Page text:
Homes for Haiti

Cal Earth stepped in after the disaster in Haiti to provide sustainable, low-cost housing, empowering unskilled workers in the process.

When thousands of Haitians were left homeless after the earthquake in January 2010 the California Institute of Earth Art and Architecture (Cal Earth) went across to help with the reconstruction of homes for the people.

Cal Earth, a non-profit organisation, first set about calculating the amount of time it would take to train unskilled workers to build permanent and semi-permanent housing structures. Next they had to calculate the amount of materials needed for the building and the cost that this would incur.

The foundation of the structure comprises sandbags that were covered in mud. Other materials that make this home possible are superadobe rolls, barbed wire, cement, waterproofing materials, basic building tools, windows and a door with a lock.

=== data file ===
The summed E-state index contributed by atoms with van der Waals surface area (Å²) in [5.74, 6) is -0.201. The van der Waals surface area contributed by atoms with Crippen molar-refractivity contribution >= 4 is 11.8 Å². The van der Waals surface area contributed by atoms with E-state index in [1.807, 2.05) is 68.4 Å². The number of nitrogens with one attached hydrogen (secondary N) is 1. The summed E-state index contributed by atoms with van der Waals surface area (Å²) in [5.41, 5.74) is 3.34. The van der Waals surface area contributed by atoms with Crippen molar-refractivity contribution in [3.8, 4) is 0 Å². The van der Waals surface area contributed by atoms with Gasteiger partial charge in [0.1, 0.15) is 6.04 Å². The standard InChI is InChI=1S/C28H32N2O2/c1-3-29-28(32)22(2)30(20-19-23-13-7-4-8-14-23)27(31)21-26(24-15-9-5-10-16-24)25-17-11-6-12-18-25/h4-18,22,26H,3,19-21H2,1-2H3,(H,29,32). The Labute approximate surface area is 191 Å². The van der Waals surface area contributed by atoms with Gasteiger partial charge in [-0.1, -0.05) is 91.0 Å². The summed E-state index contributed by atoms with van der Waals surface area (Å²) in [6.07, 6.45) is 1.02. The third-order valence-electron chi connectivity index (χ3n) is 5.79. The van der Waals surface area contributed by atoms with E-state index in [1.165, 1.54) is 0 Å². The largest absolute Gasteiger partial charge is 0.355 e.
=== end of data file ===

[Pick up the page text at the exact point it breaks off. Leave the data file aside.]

The homes were built with a 3m-high dome as the main point, with a sleeping apse attached. There’s also an apse that is suitable for a cooking fire and another apse that can be used for storage or as a sleeping area for small children. This “dome home” was built to withstand the heavy rainfalls and strong winds of the hurricane season and can comfortably accommodate six people

More on Design Thinking